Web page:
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Black Sheep (2007)
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by Peter Sobczynski

"They're Coming To Get You, Mary."
2 stars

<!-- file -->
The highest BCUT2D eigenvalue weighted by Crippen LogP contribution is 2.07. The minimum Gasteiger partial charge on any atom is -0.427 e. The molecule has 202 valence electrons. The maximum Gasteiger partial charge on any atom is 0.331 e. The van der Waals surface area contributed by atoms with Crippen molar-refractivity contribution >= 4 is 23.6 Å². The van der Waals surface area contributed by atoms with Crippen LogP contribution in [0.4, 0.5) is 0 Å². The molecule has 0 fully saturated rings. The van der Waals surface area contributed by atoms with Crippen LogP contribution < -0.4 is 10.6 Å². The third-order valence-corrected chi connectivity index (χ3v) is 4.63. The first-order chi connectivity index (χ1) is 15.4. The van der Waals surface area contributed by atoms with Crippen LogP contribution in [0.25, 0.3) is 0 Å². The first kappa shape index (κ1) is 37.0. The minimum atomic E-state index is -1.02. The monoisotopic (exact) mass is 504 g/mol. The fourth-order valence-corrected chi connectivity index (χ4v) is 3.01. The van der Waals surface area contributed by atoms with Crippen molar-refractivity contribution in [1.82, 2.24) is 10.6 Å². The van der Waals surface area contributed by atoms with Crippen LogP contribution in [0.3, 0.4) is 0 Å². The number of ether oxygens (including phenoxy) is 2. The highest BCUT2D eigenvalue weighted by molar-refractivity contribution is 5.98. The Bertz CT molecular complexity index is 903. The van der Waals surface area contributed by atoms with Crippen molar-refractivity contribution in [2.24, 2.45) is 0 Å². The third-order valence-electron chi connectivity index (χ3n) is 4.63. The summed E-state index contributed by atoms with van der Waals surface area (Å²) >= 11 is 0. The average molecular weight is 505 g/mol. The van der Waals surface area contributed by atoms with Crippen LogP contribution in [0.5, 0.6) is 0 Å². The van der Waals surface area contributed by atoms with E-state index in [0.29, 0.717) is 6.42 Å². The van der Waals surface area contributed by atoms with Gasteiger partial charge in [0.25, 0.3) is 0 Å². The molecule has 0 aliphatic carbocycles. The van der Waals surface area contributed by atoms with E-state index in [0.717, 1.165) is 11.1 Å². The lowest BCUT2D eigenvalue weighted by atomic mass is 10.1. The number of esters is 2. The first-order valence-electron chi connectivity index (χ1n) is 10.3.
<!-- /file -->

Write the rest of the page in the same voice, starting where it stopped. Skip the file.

Unless you are either a dedicated fan of inept monster movies or a member of the Rory Calhoun Fan Club, it is unlikely that you have seen or even heard of the redoubtable 1972 film “Night of the Lepus.” This was a film in which a bunch of bunny rabbits are accidentally infected with an experimental hormone that causes them to grow into a horde of four-foot-tall man-eating killers (simulated by filming normal-sized rabbits in extreme close-up and in slow motion) and run amok in a small Arizona town before being brought down by the likes of Janet Leigh, Stuart Whitman and DeForest Kelley. Unsurprisingly, the resulting film was a complete failure as a horror film and was instantly derided as one of the most inept offerings in the history of the genre. However, it quickly gained a second life as one of those so-bad-its-good camp oddities and when you look at it from that direction, the film is so unintentionally funny that it actually turns into a pretty entertaining bit of cheese. Now, would the film have been just as amusing and entertaining if it had been an intentional comedy instead of an unintentional one. My guess is no because virtually all of the humor comes from the fact that the film approaches its inherently ridiculous premise in the most stalwart and serious-minded manner possible–everyone involved appears convinced that they are making a powerful statement about the dangers of mankind messing with Mother Nature–and if it is constantly winking to remind you of how ridiculous it is, you lose that particular vein of potential humor and are left with, at best, one of those high-concept ideas that runs the risk of running out of steam long before the appearance of the end credits.